More successfully, Saracho (who grew up in the adjoining border towns of Reynoso, Mexico, and McAllen, Texas) infuses El Nogalar with a healthy smattering of Spanish throughout the play. And it’s here that director Kelsey McMillan has the best handle on the show and her cast. As the women throw lightning bolts of Spanish at each other — usually at times of anger or frustration — McMillan deftly makes sure, either by the English dialogue that follows in translation or simply by body language, that everyone in the audience gets the gist. Hearing another language spoken onstage, especially one that so naturally serves the story being told, is an immensely exciting and authentic experience, one that we don’t get often enough. It’s to Saracho’s credit that she trusts her audience’s ability to go with the flow and follow along.

Why then doesn’t she feel that we’re ready for the authentic experience of living amid the drug war? It’s here, it seems, that Saracho’s intention to hold tight to the original story and her desire to comment on a troubled geopolitical and criminal issue are at odds. Sure, we get Dunia’s describing the dead bodies in the street from all the gang violence. “Nobody cries here,” she says. There’s just too much death to bother crying.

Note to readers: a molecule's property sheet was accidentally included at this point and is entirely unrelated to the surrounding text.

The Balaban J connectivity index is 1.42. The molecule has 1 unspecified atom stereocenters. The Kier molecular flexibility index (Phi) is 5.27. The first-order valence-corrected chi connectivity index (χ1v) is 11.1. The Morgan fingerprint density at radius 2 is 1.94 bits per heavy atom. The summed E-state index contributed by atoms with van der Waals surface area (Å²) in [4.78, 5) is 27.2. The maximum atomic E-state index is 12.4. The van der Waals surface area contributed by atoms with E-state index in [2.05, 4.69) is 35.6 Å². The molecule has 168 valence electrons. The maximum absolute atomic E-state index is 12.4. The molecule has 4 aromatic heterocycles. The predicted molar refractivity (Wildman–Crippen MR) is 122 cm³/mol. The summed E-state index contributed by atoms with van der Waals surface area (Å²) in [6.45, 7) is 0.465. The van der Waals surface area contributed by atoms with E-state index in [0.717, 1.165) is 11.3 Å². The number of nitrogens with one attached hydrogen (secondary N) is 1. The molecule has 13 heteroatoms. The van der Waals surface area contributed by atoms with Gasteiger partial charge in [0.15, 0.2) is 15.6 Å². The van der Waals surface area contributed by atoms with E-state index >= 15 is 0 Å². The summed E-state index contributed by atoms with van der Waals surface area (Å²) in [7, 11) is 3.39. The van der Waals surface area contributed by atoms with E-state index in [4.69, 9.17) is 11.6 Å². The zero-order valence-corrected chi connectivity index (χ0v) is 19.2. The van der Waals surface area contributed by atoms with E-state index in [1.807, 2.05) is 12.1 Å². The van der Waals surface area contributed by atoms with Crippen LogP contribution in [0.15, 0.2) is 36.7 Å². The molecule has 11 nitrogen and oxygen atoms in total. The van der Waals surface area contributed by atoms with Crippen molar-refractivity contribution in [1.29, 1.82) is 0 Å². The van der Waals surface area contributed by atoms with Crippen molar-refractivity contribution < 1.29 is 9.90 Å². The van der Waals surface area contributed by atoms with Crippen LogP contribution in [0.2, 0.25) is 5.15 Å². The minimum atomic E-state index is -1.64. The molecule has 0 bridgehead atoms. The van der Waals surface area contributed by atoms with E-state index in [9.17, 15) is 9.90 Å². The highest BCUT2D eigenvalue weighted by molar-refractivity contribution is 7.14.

But the framing of The Cherry Orchard doesn’t allow for in-depth examination of this kind of horrific reality. Chekhov’s story looks inward to comment on outward social change. So instead we see an upper-class family complaining, “We can barely afford money for necessities like Dunia or a cook to make us dinner!” Amusingly ironic stuff when delivered, and sure, it still speaks to the demise of the elite. But it’s far less interesting than what’s going on outside the doors. Throughout the show, we feel trapped by construct, desperate for someone to say, “Look over there, outside the orchard gates; let’s talk about that!”

But if the limits of the show seem claustrophobic, we can be thankful for two knockout performances that keep us engaged. Molano as Valeria has the unglamorous task of playing the plain-Jane, weepy, stick-in-the-mud, responsible one. The one you want to shoo away because she’s such a downer. But in Molano’s very talented hands, Valeria becomes a force. Calm when calm is needed. Angry when things need shaking up. Judgmental when others need tut-tutting. Even her passivity when it comes to her love for Lopez seems reasonable because of her ability to draw us over to her side.